Virtual Events Promote Peace, Anti-Racism as Kent State Marks the Annual Commemoration of May 4, 1970

To honor and remember the events that occurred on May 4, 1970, virtual events and exhibits hosted by Kent State University students, faculty and staff are scheduled from April 30 through May 4. The virtual events include several powerful speakers and events that promote peace and anti-racism and educate future students about the legacy of May 4, 1970.  

View the full schedule of events on the May 4 Commemoration website.

The events commemorate the day when the Ohio National Guard fired on Kent State students during an anti-war protest, killing four students and wounding nine other students. Due to the global pandemic, the events will be virtual.

Nobel Peace Prize winner Rigoberta Menchú Tum will present a powerful speech on April 30 as part of the virtual events to mark the annual commemoration of May 4, 1970. (Photo from the Nobel Foundation archive)
Nobel Peace Prize winner Rigoberta Menchú Tum will present a powerful speech at Solidarity Today for a Better Tomorrow at 5 p.m. Friday, April 30. This event is the public portion of PeaceJam Great Lakes Youth Summit, a virtual conference being held at Kent State. The summit is a student-led virtual conference focused on building peace during the pandemic.

Menchú Tum won the Nobel Peace Prize in 1992 for her struggle for social justice and ethnocultural reconciliation based on respect for the rights of indigenous peoples.

She has been a member of PeaceJam since the organization’s inception in 1996, and she continues to advocate for the rights of children and women throughout the world. In her Nobel acceptance lecture, she described the meaning of her Nobel Peace Prize as a tribute to the Indian people who have been sacrificed and have disappeared because they aimed for a more dignified and a just life with fraternity and understanding among human beings.

The event is being hosted by Kent State’s School of Peace and Conflict Studies, the May 4 Visitors Center, the Student Leadership Center, Kent State PeaceJam and PeaceJam Great Lakes.

Kent State Students for a Democratic Society will host Socialism and the Black Freedom Movement, a discussion with Frank Chapman, a veteran of the Black Liberation Movement at 2 p.m. Monday, May 3. During the discussion, Chapman will discuss his life, history and the direction of today's struggle. Currently, Chapman is the field organizer and educational director of the Chicago Alliance Against Racist and Political Repression (CAARPR).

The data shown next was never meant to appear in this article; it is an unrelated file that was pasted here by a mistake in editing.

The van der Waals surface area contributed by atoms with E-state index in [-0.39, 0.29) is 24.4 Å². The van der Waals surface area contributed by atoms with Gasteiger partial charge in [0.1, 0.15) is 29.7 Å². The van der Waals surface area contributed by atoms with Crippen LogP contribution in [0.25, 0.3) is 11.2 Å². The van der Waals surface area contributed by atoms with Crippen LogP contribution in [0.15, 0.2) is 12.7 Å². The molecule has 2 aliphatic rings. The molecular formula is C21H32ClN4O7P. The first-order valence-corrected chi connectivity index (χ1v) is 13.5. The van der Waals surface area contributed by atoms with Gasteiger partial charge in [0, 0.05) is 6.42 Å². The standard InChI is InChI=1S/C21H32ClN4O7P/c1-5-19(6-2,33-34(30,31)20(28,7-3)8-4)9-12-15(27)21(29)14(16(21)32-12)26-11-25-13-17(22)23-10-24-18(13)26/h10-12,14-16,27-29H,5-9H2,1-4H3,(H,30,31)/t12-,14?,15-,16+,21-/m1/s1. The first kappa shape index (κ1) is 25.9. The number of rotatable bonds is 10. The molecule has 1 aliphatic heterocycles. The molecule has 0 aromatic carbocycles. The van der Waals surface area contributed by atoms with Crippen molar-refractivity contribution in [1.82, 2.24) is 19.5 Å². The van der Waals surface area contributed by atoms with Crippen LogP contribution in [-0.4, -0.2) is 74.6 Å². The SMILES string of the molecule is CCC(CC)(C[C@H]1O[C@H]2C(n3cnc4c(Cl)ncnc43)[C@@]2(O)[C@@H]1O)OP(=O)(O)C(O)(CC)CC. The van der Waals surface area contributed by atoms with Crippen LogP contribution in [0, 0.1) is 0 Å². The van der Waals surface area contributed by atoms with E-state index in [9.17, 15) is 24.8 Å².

In 1961, Chapman was wrongfully convicted of murder and armed robbery and was sentenced to life plus 50 years in the Missouri State Prison. In 1973, the National Alliance Against Racist and Political Repression (NAARPR) took up Chapman’s case. Chapman was released in 1976 after 15 years of incarceration.

Chapman is the author of a new book, “Marxist-Leninist Perspectives on Black Liberation and Socialism.” The book is about the historic relationship between the struggle for Black liberation and the struggle for socialism in the United States.

Kent State University student Olivia Salter is co-chair of the May 4 Task Force, a student-led organization dedicated to the memory of May 4 and shedding light on the injustices that followed. (Photo provided by Olivia Salter)
The May 4 Task Force will hold a virtual presentation 4 p.m. Monday, May 3, followed by a question-and-answer discussion with Kent State students Ethan Lower and Olivia Salter, co-chairs of the task force, moderated by Neil Cooper, Ph.D., director of Kent State’s School of Peace and Conflict Studies. The May 4 Task Force is a student-led organization dedicated to the memory of May 4 and shedding light on the injustices that followed through educational events and activism.

The presentation, “Re-envisioning the May 4 Task Force for Future Generations,” will include research conducted by Lower and Salter, conducted under Uma Krishnan, Ph.D., Kent State professor of English.

“The goal of presenting this research is to lay out a clear-cut, data-driven and sustainable way for the task force to continue to exist,” said Salter, who is graduating in May. “We want to show people that we are dedicated to bringing the May 4 legacy to current and future students.”

On Tuesday, May 4, Kent State University at Trumbull will host a virtual discussion titled “It Starts With You! Promoting Peace and Civil Discourse in Our Lives.” 

"Hearing the Voice of the Other: Finding a Small Patch of Common Ground to Listen and Talk to Each Other” begins at 2 p.m. with moderator Daniel E. Palmer, Ph.D., interim dean and chief administrative officer of Kent State Trumbull. Forum panelists are N. J. Akbar, Ph.D., associate vice president for diversity, equity and inclusion at Kent State; Molly Merryman, Ph.D., director of Kent State’s Center for the Study of Gender and Sexuality; Peter Byrne, Ph.D., associate professor of English from Kent State Trumbull; and Lauren Lemley, Ph.D., American Sign Language instructor from Kent State Trumbull.

The event continues at 4 p.m. with “Poems of Peace and Conflict Transformation: An Interactive Presentation” with David Hassler, director of Kent State’s Wick Poetry Center. The event will include an invitation to audience members to create poetry about peace.

For more information about May 4, 1970, visit www.kent.edu/may-4-1970.

For more information about the virtual May 4 Commemoration events, visit www.kent.edu/may-4-1970/51st-commemoration.

POSTED: Friday, April 30, 2021 - 1:08pm
UPDATED: Friday, April 30, 2021 - 1:30pm
WRITTEN BY:
April McClellan-Copeland